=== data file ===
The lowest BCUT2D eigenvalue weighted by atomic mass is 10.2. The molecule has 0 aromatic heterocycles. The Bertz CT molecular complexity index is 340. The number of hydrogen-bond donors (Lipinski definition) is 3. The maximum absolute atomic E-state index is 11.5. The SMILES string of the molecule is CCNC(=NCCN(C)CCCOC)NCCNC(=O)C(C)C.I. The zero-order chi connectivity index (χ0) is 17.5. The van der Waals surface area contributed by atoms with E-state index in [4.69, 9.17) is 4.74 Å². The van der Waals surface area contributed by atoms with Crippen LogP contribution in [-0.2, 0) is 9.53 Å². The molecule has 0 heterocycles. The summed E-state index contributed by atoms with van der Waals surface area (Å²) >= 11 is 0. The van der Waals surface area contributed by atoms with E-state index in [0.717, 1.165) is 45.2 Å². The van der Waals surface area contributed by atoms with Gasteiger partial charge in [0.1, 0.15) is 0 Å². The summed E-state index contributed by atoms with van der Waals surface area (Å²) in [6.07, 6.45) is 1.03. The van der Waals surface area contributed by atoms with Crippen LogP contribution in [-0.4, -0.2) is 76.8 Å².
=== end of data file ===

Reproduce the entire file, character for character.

The lowest BCUT2D eigenvalue weighted by atomic mass is 10.2. The molecule has 0 aromatic heterocycles. The Bertz CT molecular complexity index is 340. The number of hydrogen-bond donors (Lipinski definition) is 3. The maximum absolute atomic E-state index is 11.5. The SMILES string of the molecule is CCNC(=NCCN(C)CCCOC)NCCNC(=O)C(C)C.I. The zero-order chi connectivity index (χ0) is 17.5. The van der Waals surface area contributed by atoms with E-state index in [4.69, 9.17) is 4.74 Å². The van der Waals surface area contributed by atoms with Crippen LogP contribution in [-0.2, 0) is 9.53 Å². The molecule has 0 heterocycles. The summed E-state index contributed by atoms with van der Waals surface area (Å²) >= 11 is 0. The van der Waals surface area contributed by atoms with E-state index in [0.717, 1.165) is 45.2 Å². The van der Waals surface area contributed by atoms with Gasteiger partial charge in [0.1, 0.15) is 0 Å². The summed E-state index contributed by atoms with van der Waals surface area (Å²) in [6.07, 6.45) is 1.03. The van der Waals surface area contributed by atoms with Crippen LogP contribution in [-0.4, -0.2) is 76.8 Å².